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Discussion Starter · #1 ·
About a week ago I had a queen cell bar that I had grafted thirty six queen cells cups, of which thirty-four took and were looking excellent. I'm currently back in college and got kind of busy. So, I pushed moving my batch of queen cells too close. Anyhow, when I went to move my queen cells I saw that only four were left! I was so bummed because just a couple of days before I had these beautiful queen cells. So, just for the heck of it, I thought I would check to see if I could spot any recently hatched virgins. To my amazement I spotted several and before long found multiple virgins that were still getting there first feeding (you know how recently hatched queens are still pale and go for a big feeding to gain their strength, I assume I made it before the fighting began??). I then quickly grabbed some queen cages and was able to catch thirteen of them! Most of them had their heads in cells feeding so I had to tickle them with a blade of grass to get them to back out of the cell so I could grab them by their wings.

The next crazy thing I tried was introducing these recently hatched queens to the queenless mating nucs that had been queenless for about forty-eight hours. Let me premise why I tried this first. I think it was last year, I happened to be pushing my luck again on one of my batches of queens and as I was placing this queen cell cup in the nuc the virgin queen emerged and crawled onto the comb of the nuc. I carefully watched and noticed that they showed no signs of aggression. So, my hypothesis was that a recently emerged queen/bee must not yet have acquired a colony specific pheromone (or something) and therefore they excepted her. So, I took my recently hatched queens to my nucs and gently released them out of their cage and watched them crawl onto the comb. Here again almost all of them crawled onto the comb and the bees seemed to ignore her (which I've noticed most virgin queens seem to be ignored/not attack her).

Have any of you ever had this happen? To me this was a really cool experience! Some of them are just starting to lay now and I have another awesome batch on the way. This time I will try not to be such a slacker....LOL! This experience reminded me though of how I heard that brother Adam from the buckfast Abbey would sometimes just swap out laying queens without introducing them in a cage with apparently a certain amount of success (I think he cautioned doing this with a queen you really like though-indicating less than a 100% acceptance). I think he said that the reason most new queens aren't accepted from a queen cage was because they weren't currently actively laying. I know this doesn't relate to my experience since I was dealing with recently emerged virgins queens, but it still makes me think........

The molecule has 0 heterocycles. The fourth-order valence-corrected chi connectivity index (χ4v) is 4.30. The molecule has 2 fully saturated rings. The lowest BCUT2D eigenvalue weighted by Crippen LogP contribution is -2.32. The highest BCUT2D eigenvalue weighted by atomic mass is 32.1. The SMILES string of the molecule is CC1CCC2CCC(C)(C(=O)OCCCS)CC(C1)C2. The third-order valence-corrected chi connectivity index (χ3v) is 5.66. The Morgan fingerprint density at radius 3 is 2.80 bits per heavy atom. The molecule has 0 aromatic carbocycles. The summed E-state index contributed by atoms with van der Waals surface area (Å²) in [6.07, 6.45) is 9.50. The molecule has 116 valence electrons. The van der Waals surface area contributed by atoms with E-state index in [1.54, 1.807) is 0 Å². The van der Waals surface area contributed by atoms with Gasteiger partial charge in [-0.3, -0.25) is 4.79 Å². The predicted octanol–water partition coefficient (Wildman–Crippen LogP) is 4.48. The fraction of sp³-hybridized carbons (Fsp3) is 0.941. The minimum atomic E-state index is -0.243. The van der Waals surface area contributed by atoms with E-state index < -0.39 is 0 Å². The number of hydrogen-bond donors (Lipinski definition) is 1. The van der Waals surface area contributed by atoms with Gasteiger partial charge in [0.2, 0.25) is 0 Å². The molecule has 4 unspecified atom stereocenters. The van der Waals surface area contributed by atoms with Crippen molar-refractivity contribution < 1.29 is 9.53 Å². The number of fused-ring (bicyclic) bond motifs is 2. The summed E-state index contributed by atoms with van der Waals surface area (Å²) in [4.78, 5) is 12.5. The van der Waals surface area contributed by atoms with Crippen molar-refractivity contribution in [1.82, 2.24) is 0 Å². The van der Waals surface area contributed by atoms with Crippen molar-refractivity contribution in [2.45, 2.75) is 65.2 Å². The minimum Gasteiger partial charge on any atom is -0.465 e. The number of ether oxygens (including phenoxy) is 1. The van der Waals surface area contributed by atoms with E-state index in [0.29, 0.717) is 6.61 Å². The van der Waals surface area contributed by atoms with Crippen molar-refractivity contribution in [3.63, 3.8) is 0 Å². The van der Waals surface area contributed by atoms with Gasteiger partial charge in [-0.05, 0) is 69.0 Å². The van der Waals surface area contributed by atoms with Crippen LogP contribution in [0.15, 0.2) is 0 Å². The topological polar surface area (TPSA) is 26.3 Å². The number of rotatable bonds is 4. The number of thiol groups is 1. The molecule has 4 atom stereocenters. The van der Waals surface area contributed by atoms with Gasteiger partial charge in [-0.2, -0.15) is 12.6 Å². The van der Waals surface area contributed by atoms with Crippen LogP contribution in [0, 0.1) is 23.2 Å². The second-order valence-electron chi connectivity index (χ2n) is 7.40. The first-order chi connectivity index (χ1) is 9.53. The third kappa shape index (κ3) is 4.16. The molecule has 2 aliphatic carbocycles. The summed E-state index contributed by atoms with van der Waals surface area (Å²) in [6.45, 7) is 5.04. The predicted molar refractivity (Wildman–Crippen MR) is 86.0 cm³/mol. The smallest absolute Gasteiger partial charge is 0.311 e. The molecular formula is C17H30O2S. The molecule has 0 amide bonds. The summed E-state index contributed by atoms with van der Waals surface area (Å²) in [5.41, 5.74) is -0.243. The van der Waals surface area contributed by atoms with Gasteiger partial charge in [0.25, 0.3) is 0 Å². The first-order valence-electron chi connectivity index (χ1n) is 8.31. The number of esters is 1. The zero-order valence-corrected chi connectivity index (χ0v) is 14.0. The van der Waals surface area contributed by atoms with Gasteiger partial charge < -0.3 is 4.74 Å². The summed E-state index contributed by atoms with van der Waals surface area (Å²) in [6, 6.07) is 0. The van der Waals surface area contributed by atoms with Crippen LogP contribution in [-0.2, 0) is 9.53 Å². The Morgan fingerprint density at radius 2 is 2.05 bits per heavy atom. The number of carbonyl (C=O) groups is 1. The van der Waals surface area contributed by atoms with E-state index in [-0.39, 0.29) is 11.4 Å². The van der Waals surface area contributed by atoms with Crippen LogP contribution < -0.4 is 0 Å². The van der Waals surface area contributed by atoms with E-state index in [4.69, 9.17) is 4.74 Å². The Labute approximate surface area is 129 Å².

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Discussion Starter · #3 ·
Ya, I use a Chinese grafting tool, a six-frame deep (some that I built) queenless nucleus that is packed full of bees (lots of brood and young nurse bees), make sure they have a frame of pollen, and feed them heavily! I usually switch around to different strong nucleus colonies for subsequent batches so as to not have a colony be queenless for a long time-works great for me (I am just a hobbyist though).
 

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I made a boomer hive queen less to get emergency queen cells. Pushed the emergence dates too close. I opened it up to find the queens emerging. I got a bunch stilled sealed and some that I caught and put in Nucs. I used the same bees from the hive the Queens came from thinking there would not be any issues of acceptance. Just in the nick of time. I did hear some piping. That was neat! I am working towards better queen rearing techniques. :) It was interesting to notice the first thing the queens did was look for food. Never witnessed that before. Course, it is not often I stumble into mass queen emerging s:) Time will tell if and how successful I was.
 
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